Updated 08:30 PM EST, Fri, Mar 05, 2021

One World Trade Center to Have Elevated Park Overlooking 9/11 Memorial

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The new 1 World Trade Center building has revealed its newest feature: an elevated park. 

The park will be slightly larger than an acre and will hover 25 feet above Liberty Street. It will give a panoramic view of the National Sept. 11 Memorial when it opens to the public, which is projected for 2015. 

Dubbed Liberty Park, the elevated space will offer an east-west crossing between the financial district and Battery Park City as well as a landscaped forecourt for the new St. Nicholas Greek Orthodox Church, The New York Times confirms. It will also provide a space to hold as many as 750 people at once, and will allow visitors to look upon the memorial in one glance from treetop level. 

Right now, the park is an empty concrete space. The bridge that survived the Sept. 11 attacks will be elongated to connect West Street to Battery Park City, but it is not yet completed. 

The Port Authority remained quiet about the project until last month, when images surfaced of St. Nicholas Church and Liberty Park on the website of church architect Santiago Calatrava. The park was rendered in detail, which enabled the public to understand its basic design. However, some of the details in the renderings are subject to change. 

Yet, the renderings were sufficiently accurate, so the Port Authority finally spoke about the park last week, Gothamist reports. The principal architect of the park is designer Joseph E. Brown, a landscape architect who is the chief innovation officer at Aecom, an architectural and engineering company that is headquartered in Los Angeles.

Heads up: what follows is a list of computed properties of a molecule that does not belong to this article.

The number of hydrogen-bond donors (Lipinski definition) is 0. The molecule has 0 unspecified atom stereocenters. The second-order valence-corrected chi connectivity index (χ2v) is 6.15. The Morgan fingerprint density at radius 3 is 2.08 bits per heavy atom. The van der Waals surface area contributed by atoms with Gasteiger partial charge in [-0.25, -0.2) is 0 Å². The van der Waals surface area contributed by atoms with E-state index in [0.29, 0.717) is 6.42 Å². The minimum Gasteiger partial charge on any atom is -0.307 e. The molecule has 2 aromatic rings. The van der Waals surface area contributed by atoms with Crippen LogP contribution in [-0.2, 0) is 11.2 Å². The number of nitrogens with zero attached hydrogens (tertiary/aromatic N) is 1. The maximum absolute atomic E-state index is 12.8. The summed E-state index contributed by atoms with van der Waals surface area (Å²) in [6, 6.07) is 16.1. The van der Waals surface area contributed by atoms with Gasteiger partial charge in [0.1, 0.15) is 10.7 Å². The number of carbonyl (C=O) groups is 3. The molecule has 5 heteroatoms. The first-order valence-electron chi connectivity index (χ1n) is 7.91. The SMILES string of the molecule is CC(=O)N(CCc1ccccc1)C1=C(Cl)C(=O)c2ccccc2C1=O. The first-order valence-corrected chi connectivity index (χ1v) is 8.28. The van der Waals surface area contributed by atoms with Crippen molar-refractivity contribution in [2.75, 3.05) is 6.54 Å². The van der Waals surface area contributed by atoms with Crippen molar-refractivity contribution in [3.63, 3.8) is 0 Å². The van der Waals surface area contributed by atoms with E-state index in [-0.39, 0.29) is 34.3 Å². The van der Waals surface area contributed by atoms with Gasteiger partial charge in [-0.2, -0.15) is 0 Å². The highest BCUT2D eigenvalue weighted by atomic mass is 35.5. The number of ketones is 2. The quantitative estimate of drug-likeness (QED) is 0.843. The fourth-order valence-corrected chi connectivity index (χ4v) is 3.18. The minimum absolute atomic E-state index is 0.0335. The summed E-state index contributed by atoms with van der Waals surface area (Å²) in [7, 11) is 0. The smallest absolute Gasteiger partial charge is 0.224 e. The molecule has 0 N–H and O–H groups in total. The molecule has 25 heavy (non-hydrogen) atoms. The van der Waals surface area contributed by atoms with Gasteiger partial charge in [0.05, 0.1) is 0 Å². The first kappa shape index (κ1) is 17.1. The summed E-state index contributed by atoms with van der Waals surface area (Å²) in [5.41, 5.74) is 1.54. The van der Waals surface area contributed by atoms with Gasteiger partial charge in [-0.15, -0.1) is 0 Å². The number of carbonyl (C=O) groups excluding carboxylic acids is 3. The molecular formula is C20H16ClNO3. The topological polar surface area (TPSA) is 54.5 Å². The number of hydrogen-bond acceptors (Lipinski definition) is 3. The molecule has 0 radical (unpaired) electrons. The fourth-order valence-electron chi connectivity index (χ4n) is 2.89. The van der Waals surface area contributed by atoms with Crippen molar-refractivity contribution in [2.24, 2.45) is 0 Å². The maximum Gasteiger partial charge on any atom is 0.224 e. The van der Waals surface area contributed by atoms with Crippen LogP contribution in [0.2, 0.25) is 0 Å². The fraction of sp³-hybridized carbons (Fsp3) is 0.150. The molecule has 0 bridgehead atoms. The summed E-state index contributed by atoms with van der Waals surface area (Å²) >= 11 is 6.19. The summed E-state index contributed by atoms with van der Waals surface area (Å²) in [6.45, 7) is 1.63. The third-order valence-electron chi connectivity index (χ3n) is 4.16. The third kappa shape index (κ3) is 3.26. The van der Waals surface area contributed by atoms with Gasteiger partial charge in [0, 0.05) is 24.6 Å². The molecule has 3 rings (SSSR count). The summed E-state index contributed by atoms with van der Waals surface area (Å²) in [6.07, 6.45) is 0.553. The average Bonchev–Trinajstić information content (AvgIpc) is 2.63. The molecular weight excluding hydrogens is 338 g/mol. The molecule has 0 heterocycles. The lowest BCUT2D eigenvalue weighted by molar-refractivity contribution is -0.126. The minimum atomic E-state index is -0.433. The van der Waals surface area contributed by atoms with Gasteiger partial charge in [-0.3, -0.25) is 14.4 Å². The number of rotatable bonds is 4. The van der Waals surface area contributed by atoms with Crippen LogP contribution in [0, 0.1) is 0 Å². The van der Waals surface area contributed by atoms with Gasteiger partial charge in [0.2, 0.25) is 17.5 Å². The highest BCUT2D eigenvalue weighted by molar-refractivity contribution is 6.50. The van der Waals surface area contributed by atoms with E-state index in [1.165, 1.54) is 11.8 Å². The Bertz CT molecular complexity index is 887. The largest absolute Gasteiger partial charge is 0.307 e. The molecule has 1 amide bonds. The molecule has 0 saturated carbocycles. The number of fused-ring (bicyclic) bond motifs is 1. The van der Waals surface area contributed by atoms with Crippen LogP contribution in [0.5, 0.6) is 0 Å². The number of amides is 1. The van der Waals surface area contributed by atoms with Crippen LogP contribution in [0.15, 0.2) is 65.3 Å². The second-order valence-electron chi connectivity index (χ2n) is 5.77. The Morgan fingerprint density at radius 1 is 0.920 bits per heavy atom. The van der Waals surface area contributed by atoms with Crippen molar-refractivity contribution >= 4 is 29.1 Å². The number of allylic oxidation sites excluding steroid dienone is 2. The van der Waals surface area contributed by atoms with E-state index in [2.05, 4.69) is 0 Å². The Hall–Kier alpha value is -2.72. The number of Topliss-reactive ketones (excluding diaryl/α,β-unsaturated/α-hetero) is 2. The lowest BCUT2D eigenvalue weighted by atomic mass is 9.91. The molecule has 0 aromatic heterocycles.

An interesting feature of the park will be a "living wall" along the facade of Liberty Street, which will be a vertical garden roughly 300 feet long and over 20 feet high made of periwinkle, Japanese spurge, sedge, winter creeper and Baltic ivy. 

There will also be a continuous overlook along most of Liberty Street, as well as a curved balcony near the base of the church. 

A staircase will be located behind the church, which will have wooden benches on the seating tiers. There will also be a small amphitheater-esque space at the other end of the park. 

There will be about 40 trees and shrubs planted in the park, including honey locust, apple serviceberry and stellar pink dogwood, as well as varieties of witch hazel. Foliage was chosen to represent different colors through the seasons. 

Port Authority officials expect that work will begin on the park, which is estimated to cost $50 million, early next year.

Catherine McVay Hughes, the chairwoman of Community Board 1 in Lower Manhattan, was among a group of neighborhood leaders who were given a tour of the space. 

"They have taken what could have been a barren rooftop and turned it into much needed public space for the community," Hughes said.

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